The New York Times profiles Debra and Addie Avery, a mother and daughter who made the news recently for their quest to have Connecticut exonerate the men and women convicted of witchcraft during the 17th century. The article tells how the Averys, who are descended from convicted witch Mary Sanford, were met with an usual amount of hostility over what seemed to be a simple matter.
What passed for due process back then.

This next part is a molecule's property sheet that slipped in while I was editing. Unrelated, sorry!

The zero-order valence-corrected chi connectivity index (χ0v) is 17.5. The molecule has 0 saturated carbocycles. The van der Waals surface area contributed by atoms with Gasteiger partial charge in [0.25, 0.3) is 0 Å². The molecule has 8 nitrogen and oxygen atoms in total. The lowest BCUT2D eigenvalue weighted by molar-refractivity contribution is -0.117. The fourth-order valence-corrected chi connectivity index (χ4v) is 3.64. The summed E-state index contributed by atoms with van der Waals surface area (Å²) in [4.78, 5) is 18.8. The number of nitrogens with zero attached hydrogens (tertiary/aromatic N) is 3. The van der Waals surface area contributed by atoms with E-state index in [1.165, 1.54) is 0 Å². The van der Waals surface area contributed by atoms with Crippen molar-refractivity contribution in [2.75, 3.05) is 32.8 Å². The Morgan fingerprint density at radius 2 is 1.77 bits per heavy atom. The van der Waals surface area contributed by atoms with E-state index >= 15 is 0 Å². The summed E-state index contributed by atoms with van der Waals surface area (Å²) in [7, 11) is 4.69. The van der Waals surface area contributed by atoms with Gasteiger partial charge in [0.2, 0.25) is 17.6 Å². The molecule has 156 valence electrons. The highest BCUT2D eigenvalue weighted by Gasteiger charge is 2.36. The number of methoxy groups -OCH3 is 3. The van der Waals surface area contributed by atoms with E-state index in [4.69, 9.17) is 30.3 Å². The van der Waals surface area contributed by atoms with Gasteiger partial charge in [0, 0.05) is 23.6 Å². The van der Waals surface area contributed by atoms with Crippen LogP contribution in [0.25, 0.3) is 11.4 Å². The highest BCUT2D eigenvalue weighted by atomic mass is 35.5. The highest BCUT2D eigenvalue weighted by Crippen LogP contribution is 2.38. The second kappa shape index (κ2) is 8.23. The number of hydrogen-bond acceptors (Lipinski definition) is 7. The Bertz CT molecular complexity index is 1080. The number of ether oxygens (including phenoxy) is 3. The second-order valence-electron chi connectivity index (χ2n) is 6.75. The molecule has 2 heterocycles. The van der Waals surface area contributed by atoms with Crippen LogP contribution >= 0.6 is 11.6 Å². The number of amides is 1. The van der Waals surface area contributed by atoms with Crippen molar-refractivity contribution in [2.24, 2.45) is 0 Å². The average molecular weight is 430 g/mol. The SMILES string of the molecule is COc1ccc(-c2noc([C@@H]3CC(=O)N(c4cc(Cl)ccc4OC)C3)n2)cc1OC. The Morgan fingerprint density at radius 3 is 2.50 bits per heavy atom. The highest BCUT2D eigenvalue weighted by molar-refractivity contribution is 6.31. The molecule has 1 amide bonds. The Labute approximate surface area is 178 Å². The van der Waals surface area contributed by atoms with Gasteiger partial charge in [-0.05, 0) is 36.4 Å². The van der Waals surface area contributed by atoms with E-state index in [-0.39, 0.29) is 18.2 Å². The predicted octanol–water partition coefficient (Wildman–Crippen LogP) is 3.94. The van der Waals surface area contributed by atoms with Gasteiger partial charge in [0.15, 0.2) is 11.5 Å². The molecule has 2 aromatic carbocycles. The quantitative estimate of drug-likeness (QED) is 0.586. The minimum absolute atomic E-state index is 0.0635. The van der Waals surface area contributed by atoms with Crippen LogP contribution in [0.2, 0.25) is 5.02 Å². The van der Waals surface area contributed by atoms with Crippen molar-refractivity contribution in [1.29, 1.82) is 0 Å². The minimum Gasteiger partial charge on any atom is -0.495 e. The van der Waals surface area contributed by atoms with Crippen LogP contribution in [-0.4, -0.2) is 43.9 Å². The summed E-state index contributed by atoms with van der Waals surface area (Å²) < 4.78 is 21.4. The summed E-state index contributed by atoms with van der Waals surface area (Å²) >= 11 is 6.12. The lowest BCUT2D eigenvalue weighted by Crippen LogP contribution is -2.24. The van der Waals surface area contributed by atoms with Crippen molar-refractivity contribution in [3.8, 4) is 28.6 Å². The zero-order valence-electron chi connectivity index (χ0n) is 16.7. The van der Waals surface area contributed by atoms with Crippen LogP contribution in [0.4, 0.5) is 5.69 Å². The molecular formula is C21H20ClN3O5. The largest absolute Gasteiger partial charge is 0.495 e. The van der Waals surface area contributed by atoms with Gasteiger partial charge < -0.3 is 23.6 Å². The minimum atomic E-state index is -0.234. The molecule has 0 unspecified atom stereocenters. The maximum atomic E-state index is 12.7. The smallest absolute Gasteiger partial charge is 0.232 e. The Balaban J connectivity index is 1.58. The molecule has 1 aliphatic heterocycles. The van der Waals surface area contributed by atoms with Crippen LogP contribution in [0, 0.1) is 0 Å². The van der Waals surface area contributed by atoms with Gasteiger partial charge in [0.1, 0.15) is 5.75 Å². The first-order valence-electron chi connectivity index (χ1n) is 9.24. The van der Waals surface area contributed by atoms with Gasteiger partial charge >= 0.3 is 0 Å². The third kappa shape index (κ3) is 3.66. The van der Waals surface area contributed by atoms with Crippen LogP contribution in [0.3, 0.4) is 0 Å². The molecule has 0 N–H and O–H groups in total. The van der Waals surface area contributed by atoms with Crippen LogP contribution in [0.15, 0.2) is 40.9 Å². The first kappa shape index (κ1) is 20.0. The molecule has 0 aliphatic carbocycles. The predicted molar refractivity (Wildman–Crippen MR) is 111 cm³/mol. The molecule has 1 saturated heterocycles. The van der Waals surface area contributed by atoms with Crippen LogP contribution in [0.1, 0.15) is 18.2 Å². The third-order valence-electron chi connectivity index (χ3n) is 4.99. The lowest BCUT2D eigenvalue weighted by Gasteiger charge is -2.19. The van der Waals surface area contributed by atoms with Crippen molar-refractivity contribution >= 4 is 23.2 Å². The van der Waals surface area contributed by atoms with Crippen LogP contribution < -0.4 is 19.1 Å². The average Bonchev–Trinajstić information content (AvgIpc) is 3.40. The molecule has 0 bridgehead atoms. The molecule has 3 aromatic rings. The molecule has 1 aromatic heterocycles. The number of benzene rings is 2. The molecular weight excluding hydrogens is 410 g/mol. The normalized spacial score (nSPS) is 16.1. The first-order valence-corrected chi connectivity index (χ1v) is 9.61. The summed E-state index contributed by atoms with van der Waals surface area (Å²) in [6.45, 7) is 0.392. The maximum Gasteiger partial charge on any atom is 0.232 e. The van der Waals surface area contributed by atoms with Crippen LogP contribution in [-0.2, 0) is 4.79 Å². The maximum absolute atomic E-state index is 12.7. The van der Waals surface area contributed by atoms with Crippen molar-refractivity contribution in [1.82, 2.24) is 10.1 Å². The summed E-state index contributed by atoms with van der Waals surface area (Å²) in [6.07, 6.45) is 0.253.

“Soon, the Averys’ lobbying attracted the support of other descendants of those who were accused. But critics spoke out, too, lashing out on Internet blogs. Ms. Avery was shaken to read the harsh comments, which reminded her of the mob frenzy that her ancestor faced. ‘The world has changed, but people haven’t,’ she said. Addie said she got a new education when she decided to publicly defend her ancestor. To her mother’s amazement, the attacks didn’t bother the suddenly thick-skinned teenager. ‘There are worse things than mockery,’ Addie said. ‘Now, I’m not afraid to stand up when I see something wrong.'” A syndicated column by Warner Todd Houston (with the oh-so-clever title of “Take Your Apology And…”) seems to encapsulate the kind of “harsh comments” received by the Averys. “We have a busy body mother and wife who is wasting the time of everyone around her over her faux outrage about something that happened in a long lost age … This is the same sort of faux outrage we see from black Americans who want “apologies” or even reparations for slavery … There ain’t any witches being persecuted by the state in 2008 … You should apologize for wasting our time and the tax money used to fund the government that wasted its time on your silly resolution. And you should apologize for forcing us all for taking time away from important matters.” Despite the idealogical resistance to exonerating innocent people, a watered-down resolution, which merely calls the judgments “shocking”, and that no stigma should be attached to their descendants was introduced. It failed to win passage. An outcome that shouldn’t be very surprising, since lawmakers never took this resolution seriously, as evidenced by transcripts from the resolution hearings on the matter. “REP. LAWLOR: You know … this morning, I remembered this great scene from Monty Python, where they grabbed the witch. And if you Google it, if you Google “Monty Python witch trial,” you get to see that scene. There’s– DEBRA AVERY: Yes, about the wood and how wood floats, and, yeah, I’m very familiar with that. REP. LAWLOR: But as funny as it is, it gives you a sense of, you know, looking back, how outrageous it really was because, it’s something.” I’d state that this may be the first time Monty Python has been referenced in a resolution hearing, but I’m sure I would be wrong. Is it important to exonerate people accused of witchcraft 300 years ago? While the Averys aren’t Pagan (that I know of), the issue has become a somewhat contentious one within the modern Pagan community. Some modern Witches feel a sort of spiritual kinship with those persecuted as “witches” hundreds of years ago (a sentiment that has also been attached to modern “witch-trial” victims), others assert that since these men and women weren’t practicing any sort of faith that we would now call Paganism, we should feel no special connection to these “witches” (other than sympathy for the lack of real justice given to them). No matter where one comes down on the issue, it is strange how much hostility and scorn can be released over a resolution that would ultimately cost taxpayers little, and in no way negatively affect any-one’s current lifestyle. Is it the idea of an apology? That it involves “witchcraft”? Whatever the reason, perhaps with real-live witch-killings and persecutions happening right now in places like Africa, India, and Saudi Arabia it wouldn’t be such a bad idea to definitively exclaim that what we did then was barbaric and wrong. That these trials were the mistakes of a fearful and superstitious populace, and the men and women convicted were innocent of the supernatural crimes they were accused of. If we cling to their convictions in this enlightened age, what sort of message does that send to governments and communities who are repeating our mistakes?